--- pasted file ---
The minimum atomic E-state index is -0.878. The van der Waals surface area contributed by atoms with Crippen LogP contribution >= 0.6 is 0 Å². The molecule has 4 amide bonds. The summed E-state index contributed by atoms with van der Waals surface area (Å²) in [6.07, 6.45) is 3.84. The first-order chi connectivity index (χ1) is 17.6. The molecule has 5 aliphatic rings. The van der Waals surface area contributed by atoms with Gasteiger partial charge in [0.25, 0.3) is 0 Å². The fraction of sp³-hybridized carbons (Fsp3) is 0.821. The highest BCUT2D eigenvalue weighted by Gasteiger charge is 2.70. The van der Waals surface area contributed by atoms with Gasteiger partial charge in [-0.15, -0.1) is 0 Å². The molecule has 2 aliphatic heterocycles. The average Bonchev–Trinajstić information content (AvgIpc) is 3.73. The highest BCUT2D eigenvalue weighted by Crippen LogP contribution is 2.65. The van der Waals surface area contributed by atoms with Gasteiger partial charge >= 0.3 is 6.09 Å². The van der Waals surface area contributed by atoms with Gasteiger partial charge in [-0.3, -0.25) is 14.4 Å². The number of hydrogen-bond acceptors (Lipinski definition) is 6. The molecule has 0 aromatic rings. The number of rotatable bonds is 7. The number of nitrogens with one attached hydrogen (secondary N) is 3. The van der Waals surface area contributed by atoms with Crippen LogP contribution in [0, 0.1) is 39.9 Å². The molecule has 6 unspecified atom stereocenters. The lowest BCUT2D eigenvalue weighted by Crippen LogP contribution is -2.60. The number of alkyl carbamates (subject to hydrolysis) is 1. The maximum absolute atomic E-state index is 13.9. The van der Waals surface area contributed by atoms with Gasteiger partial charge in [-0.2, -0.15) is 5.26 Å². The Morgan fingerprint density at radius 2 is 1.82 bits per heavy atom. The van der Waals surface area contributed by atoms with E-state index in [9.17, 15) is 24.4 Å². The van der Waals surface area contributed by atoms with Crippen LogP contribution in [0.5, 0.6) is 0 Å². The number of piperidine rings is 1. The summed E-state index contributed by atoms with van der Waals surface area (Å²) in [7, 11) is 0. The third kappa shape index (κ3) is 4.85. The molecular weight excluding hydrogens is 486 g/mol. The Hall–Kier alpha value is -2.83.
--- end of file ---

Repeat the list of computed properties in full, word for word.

The minimum atomic E-state index is -0.878. The van der Waals surface area contributed by atoms with Crippen LogP contribution >= 0.6 is 0 Å². The molecule has 4 amide bonds. The summed E-state index contributed by atoms with van der Waals surface area (Å²) in [6.07, 6.45) is 3.84. The first-order chi connectivity index (χ1) is 17.6. The molecule has 5 aliphatic rings. The van der Waals surface area contributed by atoms with Gasteiger partial charge in [0.25, 0.3) is 0 Å². The fraction of sp³-hybridized carbons (Fsp3) is 0.821. The highest BCUT2D eigenvalue weighted by Gasteiger charge is 2.70. The van der Waals surface area contributed by atoms with Gasteiger partial charge in [-0.15, -0.1) is 0 Å². The molecule has 2 aliphatic heterocycles. The average Bonchev–Trinajstić information content (AvgIpc) is 3.73. The highest BCUT2D eigenvalue weighted by Crippen LogP contribution is 2.65. The van der Waals surface area contributed by atoms with Gasteiger partial charge >= 0.3 is 6.09 Å². The van der Waals surface area contributed by atoms with Gasteiger partial charge in [-0.3, -0.25) is 14.4 Å². The number of hydrogen-bond acceptors (Lipinski definition) is 6. The molecule has 0 aromatic rings. The number of rotatable bonds is 7. The number of nitrogens with one attached hydrogen (secondary N) is 3. The van der Waals surface area contributed by atoms with Crippen LogP contribution in [0, 0.1) is 39.9 Å². The molecule has 6 unspecified atom stereocenters. The lowest BCUT2D eigenvalue weighted by Crippen LogP contribution is -2.60. The number of alkyl carbamates (subject to hydrolysis) is 1. The maximum absolute atomic E-state index is 13.9. The van der Waals surface area contributed by atoms with Gasteiger partial charge in [-0.2, -0.15) is 5.26 Å². The Morgan fingerprint density at radius 2 is 1.82 bits per heavy atom. The van der Waals surface area contributed by atoms with E-state index in [9.17, 15) is 24.4 Å². The van der Waals surface area contributed by atoms with Crippen LogP contribution in [0.5, 0.6) is 0 Å². The number of piperidine rings is 1. The summed E-state index contributed by atoms with van der Waals surface area (Å²) in [7, 11) is 0. The third kappa shape index (κ3) is 4.85. The molecular weight excluding hydrogens is 486 g/mol. The Hall–Kier alpha value is -2.83.